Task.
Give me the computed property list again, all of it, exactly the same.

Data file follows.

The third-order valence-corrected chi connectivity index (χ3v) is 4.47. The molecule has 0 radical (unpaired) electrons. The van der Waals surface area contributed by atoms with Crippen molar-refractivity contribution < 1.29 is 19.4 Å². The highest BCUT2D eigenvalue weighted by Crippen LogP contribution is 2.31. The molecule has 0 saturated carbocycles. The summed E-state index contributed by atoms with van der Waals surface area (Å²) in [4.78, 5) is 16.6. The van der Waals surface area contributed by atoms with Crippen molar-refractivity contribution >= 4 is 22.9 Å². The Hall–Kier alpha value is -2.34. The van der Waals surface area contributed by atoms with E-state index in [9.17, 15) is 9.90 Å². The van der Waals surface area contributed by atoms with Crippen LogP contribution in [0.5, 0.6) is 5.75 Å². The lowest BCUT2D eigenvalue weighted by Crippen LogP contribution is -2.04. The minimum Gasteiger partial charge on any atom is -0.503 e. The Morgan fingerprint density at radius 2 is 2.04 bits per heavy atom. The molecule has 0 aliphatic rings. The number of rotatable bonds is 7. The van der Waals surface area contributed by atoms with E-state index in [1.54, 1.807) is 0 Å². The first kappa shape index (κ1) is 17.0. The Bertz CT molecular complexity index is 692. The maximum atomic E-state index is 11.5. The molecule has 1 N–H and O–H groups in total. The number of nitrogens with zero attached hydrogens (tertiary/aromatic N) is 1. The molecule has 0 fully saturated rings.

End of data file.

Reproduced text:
The third-order valence-corrected chi connectivity index (χ3v) is 4.47. The molecule has 0 radical (unpaired) electrons. The van der Waals surface area contributed by atoms with Crippen molar-refractivity contribution < 1.29 is 19.4 Å². The highest BCUT2D eigenvalue weighted by Crippen LogP contribution is 2.31. The molecule has 0 saturated carbocycles. The summed E-state index contributed by atoms with van der Waals surface area (Å²) in [4.78, 5) is 16.6. The van der Waals surface area contributed by atoms with Crippen molar-refractivity contribution >= 4 is 22.9 Å². The Hall–Kier alpha value is -2.34. The van der Waals surface area contributed by atoms with E-state index in [9.17, 15) is 9.90 Å². The van der Waals surface area contributed by atoms with Crippen LogP contribution in [0.5, 0.6) is 5.75 Å². The lowest BCUT2D eigenvalue weighted by Crippen LogP contribution is -2.04. The minimum Gasteiger partial charge on any atom is -0.503 e. The Morgan fingerprint density at radius 2 is 2.04 bits per heavy atom. The molecule has 0 aliphatic rings. The number of rotatable bonds is 7. The van der Waals surface area contributed by atoms with E-state index in [1.54, 1.807) is 0 Å². The first kappa shape index (κ1) is 17.0. The Bertz CT molecular complexity index is 692. The maximum atomic E-state index is 11.5. The molecule has 1 N–H and O–H groups in total. The number of nitrogens with zero attached hydrogens (tertiary/aromatic N) is 1. The molecule has 0 fully saturated rings.